Easier, cheaper, and faster to administer than projective tests Objectively scored and standardized Appear to have greater validity than projective tests Measured traits often cannot be directly examined – how can we really know the assessment is correct? Tests fail to allow for cultural differences in responses

22 Clinical Tests Response inventories
Usually based on self-reported responses Focus on one specific area of functioning Affective inventories (example: Beck Depression Inventory) Social skills inventories Cognitive inventories

23 23

24 Clinical Tests Response inventories Strengths and weaknesses:
Have strong face validity Rarely include questions to assess careless or inaccurate responding Not all have been subjected to careful standardization, reliability, and/or validity procedures (BDI and a few others are exceptions)

25 Clinical Tests Psychophysiological tests
Measure physiological response as an indication of psychological problems Includes heart rate, blood pressure, body temperature, galvanic skin response, and muscle contraction Most popular is the polygraph (lie detector)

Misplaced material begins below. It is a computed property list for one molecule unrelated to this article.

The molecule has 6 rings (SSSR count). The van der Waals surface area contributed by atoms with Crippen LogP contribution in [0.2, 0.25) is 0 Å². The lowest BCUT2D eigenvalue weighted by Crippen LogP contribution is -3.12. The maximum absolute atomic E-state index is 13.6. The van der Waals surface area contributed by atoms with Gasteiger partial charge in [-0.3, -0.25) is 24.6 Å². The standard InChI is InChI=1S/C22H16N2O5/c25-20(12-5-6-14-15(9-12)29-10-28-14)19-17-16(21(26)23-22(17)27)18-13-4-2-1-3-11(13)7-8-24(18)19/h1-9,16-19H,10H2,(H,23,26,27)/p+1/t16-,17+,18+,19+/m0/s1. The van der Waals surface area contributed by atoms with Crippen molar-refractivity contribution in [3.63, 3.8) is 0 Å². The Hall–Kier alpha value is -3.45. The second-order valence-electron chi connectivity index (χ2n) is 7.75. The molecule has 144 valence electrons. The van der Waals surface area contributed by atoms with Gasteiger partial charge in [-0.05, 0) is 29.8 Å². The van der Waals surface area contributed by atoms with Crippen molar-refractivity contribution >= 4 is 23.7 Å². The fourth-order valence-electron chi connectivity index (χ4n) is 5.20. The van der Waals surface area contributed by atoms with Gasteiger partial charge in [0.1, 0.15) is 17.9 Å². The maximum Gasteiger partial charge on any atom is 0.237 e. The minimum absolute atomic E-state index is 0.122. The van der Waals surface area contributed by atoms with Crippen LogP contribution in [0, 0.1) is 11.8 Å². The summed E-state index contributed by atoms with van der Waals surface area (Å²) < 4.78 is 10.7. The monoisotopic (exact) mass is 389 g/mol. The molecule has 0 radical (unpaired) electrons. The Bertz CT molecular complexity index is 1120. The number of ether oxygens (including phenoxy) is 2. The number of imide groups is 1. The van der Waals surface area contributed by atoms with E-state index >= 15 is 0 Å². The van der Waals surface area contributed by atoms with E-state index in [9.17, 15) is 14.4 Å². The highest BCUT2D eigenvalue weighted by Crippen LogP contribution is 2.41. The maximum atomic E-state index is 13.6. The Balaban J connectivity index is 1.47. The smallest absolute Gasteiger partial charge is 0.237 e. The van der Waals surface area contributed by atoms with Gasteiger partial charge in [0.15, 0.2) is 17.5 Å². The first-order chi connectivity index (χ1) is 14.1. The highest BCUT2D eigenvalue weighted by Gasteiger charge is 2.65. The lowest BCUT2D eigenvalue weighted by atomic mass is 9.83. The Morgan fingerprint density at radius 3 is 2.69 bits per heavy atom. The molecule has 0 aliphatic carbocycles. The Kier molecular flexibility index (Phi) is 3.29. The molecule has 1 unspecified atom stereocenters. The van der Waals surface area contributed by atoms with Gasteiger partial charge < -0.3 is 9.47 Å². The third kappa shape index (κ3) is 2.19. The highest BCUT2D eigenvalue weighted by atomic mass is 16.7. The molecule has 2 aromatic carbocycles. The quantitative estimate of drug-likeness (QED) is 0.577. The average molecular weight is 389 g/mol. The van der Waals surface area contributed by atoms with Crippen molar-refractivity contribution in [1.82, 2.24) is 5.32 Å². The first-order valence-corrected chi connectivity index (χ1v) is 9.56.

26 Clinical Tests Psychophysiological tests Strengths and weaknesses:
Require expensive equipment that must be tuned and maintained Can be inaccurate and unreliable

27 Clinical Tests Neurological and neuropsychological tests
Neurological tests directly assess brain function by assessing brain structure and activity Examples: EEG, PET scans, CAT scans, MRI Neuropsychological tests indirectly assess brain function by assessing cognitive, perceptual, and motor functioning Most widely used is the Bender Visual-Motor Gestalt Test

28 CT Scan shows a horizontal slice
CT Scan shows a horizontal slice. Left slide is normal, right side has a tumor on the left side